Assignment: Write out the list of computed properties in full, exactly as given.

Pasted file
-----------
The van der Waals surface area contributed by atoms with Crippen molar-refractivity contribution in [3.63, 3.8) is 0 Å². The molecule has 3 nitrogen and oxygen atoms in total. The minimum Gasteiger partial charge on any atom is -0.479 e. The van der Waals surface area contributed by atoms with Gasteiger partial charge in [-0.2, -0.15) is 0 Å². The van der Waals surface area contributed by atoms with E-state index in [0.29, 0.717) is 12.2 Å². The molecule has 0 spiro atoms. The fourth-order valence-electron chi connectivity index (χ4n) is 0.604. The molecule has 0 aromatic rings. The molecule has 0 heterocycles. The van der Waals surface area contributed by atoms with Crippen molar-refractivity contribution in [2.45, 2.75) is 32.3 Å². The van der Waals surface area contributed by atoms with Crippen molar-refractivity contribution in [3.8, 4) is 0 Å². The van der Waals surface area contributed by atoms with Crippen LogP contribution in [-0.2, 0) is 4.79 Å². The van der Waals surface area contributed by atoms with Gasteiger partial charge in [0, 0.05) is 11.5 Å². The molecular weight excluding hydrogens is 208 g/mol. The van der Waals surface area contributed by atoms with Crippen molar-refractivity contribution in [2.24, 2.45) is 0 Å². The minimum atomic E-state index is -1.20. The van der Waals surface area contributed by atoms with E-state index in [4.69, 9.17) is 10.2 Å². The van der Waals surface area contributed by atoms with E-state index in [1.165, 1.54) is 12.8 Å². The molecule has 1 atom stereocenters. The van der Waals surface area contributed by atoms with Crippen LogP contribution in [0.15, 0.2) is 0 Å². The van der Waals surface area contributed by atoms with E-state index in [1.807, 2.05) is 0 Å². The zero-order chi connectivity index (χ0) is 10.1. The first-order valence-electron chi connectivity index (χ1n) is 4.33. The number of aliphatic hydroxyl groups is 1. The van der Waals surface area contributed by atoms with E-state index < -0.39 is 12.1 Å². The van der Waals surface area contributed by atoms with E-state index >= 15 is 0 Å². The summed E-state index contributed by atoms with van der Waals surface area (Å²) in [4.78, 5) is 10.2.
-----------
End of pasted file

The van der Waals surface area contributed by atoms with Crippen molar-refractivity contribution in [3.63, 3.8) is 0 Å². The molecule has 3 nitrogen and oxygen atoms in total. The minimum Gasteiger partial charge on any atom is -0.479 e. The van der Waals surface area contributed by atoms with Gasteiger partial charge in [-0.2, -0.15) is 0 Å². The van der Waals surface area contributed by atoms with E-state index in [0.29, 0.717) is 12.2 Å². The molecule has 0 spiro atoms. The fourth-order valence-electron chi connectivity index (χ4n) is 0.604. The molecule has 0 aromatic rings. The molecule has 0 heterocycles. The van der Waals surface area contributed by atoms with Crippen molar-refractivity contribution in [2.45, 2.75) is 32.3 Å². The van der Waals surface area contributed by atoms with Crippen molar-refractivity contribution in [3.8, 4) is 0 Å². The van der Waals surface area contributed by atoms with Crippen LogP contribution in [-0.2, 0) is 4.79 Å². The van der Waals surface area contributed by atoms with Gasteiger partial charge in [0, 0.05) is 11.5 Å². The molecular weight excluding hydrogens is 208 g/mol. The van der Waals surface area contributed by atoms with Crippen molar-refractivity contribution in [2.24, 2.45) is 0 Å². The minimum atomic E-state index is -1.20. The van der Waals surface area contributed by atoms with E-state index in [4.69, 9.17) is 10.2 Å². The van der Waals surface area contributed by atoms with E-state index in [1.165, 1.54) is 12.8 Å². The molecule has 1 atom stereocenters. The van der Waals surface area contributed by atoms with Crippen LogP contribution in [0.15, 0.2) is 0 Å². The van der Waals surface area contributed by atoms with E-state index in [1.807, 2.05) is 0 Å². The zero-order chi connectivity index (χ0) is 10.1. The first-order valence-electron chi connectivity index (χ1n) is 4.33. The number of aliphatic hydroxyl groups is 1. The van der Waals surface area contributed by atoms with E-state index < -0.39 is 12.1 Å². The van der Waals surface area contributed by atoms with E-state index >= 15 is 0 Å². The summed E-state index contributed by atoms with van der Waals surface area (Å²) in [4.78, 5) is 10.2.